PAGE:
The contemporaneous space- (TESS) and ground-based photometry displays a stochastic variability pattern with a possible periodicity around 4.7 days (not far from the orbital period) and some short-duration (≈1 day) peaks. The latter are reminiscent of accretion bursts, based on their shape and color dependence. However, unlike other binary systems with eccentric orbits (such as the paradigmatic case of DQ Tau), these accretion bursts do not seem to occur near the periastron passages.

Future studies with multi-epochs and high-resolution spectroscopy of this and other PMS binaries are needed for a deeper investigation of the impact of multiplicity on the mass accretion phenomenon. The synergy between ODYSSEUSand PENELLOPE large programs can be of great assistance in this respect, with the data being publicly available12.

Acknowledgements

We thank the anonymous referee for her/his useful comments and suggestions. We acknowledge the support from the Italian Ministero dell’Istruzione, Università e Ricerca (MIUR). This work has been partially supported by the project PRIN-INAF-MAIN-STREAM 2017 “Protoplanetary disks seen through the eyes of new-generation instruments” and from the project PRIN-INAF 2019 “Spectroscopically Tracing the Disk Dispersal Evolution”. This work benefited from discussions with the ODYSSEUS team (HST AR-16129), https://sites.bu.edu/odysseus/. This project has received funding from the European Union’s Horizon 2020 research and innovation programme under the Marie Skłodowska-Curie grant agreement No. 823823 (DUSTBUSTERS). This project has received funding from the European Research Council (ERC) under the European Union’s Horizon 2020 research and innovation programme under grant agreement No 716155 (SACCRED). This work was partly supported by the Deutsche Forschungs-Gemeinschaft (DFG, German Research Foundation) – Ref no. FOR 2634/1 TE 1024/1-1. F.M.W. is grateful to the AAVSO for the award of AAVSOnet telescope time, and to the Ken Menzies for implementing the observations. We thank Elizabeth Waagen and the citizen scientists of the AAVSO for their contributions to this program. K.G. acknowledges the partial support from the Ministry of Science and Higher Education of the Russian Federation (grant 075-15-2020-780). This research made use of SIMBAD and VIZIER databases, operated at the CDS, Strasbourg, France, and of LIGHTKURVE, a Python package for Kepler and TESS data analysis (Lightkurve Collaboration 2018).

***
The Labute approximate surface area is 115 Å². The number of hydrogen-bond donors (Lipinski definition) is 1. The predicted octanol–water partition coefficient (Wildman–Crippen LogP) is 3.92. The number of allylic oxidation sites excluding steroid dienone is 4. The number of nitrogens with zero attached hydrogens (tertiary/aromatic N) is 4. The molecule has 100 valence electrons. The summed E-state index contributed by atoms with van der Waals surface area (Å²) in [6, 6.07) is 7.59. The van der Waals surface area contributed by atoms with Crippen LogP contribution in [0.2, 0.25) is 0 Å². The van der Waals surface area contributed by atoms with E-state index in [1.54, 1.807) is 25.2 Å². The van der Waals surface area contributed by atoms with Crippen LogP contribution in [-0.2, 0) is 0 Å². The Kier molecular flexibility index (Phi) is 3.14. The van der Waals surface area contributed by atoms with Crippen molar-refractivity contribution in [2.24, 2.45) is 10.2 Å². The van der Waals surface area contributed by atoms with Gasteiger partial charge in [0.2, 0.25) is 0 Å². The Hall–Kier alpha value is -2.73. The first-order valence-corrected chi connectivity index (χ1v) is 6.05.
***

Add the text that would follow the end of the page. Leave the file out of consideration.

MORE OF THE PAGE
Appendix A Additional tables and figures

thumbnail Fig. A.1

Multiband ground-based light curve of CVSO 104 A+B around the time of VLT and HST observations. Different symbols, as reported in the legend, are used for the different data sets. The Hα color index, which measures the intensity of the line, is shown in the upper panel. Synthetic Hα colors based on X-shooter and UVES spectra are overplotted with asterisks in the same box. The contemporaneous TESS light curve is overplotted with grey dots to the RC light curve. The arrows in the same box mark the periastron passages. The epoch of VLT and HST observations are marked in the lower box.

thumbnail Fig. A.2

Multiband ground-based photometry of CVSO 104 B obtained at OACT and Konkoly observatories in the nights with a good seeing.

Table A.1

Photometry of CVSO 104 A and B.

thumbnail Fig. A.3

UVES spectrum of CVSO 104 B (black dots) in three spectral regions around the Mg I b triplet (top), Hα (middle), and 6700 Å (bottom). In each box the spectrum of the standard star that is best fitting that of CVSO 104 B is overplotted with a full red line.

thumbnail Fig. A.4

Residual UVES Hα profiles (black dots). The totally blended emission from the two stars is represented, in each box, by a magenta dashed line, while the brown dashed line is the Gaussian fitted to the excess blueshifted or redshifted emission. The sum of the two Gaussians is overplotted as a full green line. The blue and red vertical ticks mark the expected position of the lines of primary and secondary component, respectively, according to the photospheric RV.

thumbnail Fig. A.5

HR diagram of the primary (blue dot) and secondary (red dot) component of CVSO 104 A with isochrones and evolutionarytracks by Somers et al. (2020) for three spot covering factors.

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8

IRAF is distributed by the National Optical Astronomy Observatory, which is operated by the Association of Universities for Research in Astronomy, Inc.

9

IDL (Interactive Data Language) is a registered trademark of Harris Corporation.

10

A small correction was applied to the continuum flux based on the photometric variations.

All Tables

Table 1

Heliocentric radial velocities of the two components of CVSO 104 A.

Table 2

Orbital and stellar parameters of CVSO 104 A.

Table 3

Multi-component analysis of permitted emission lines of CVSO 104 A in the UVES spectra.

Table 4

Accretion luminosity and mass accretion rates of the components of CVSO 104 A.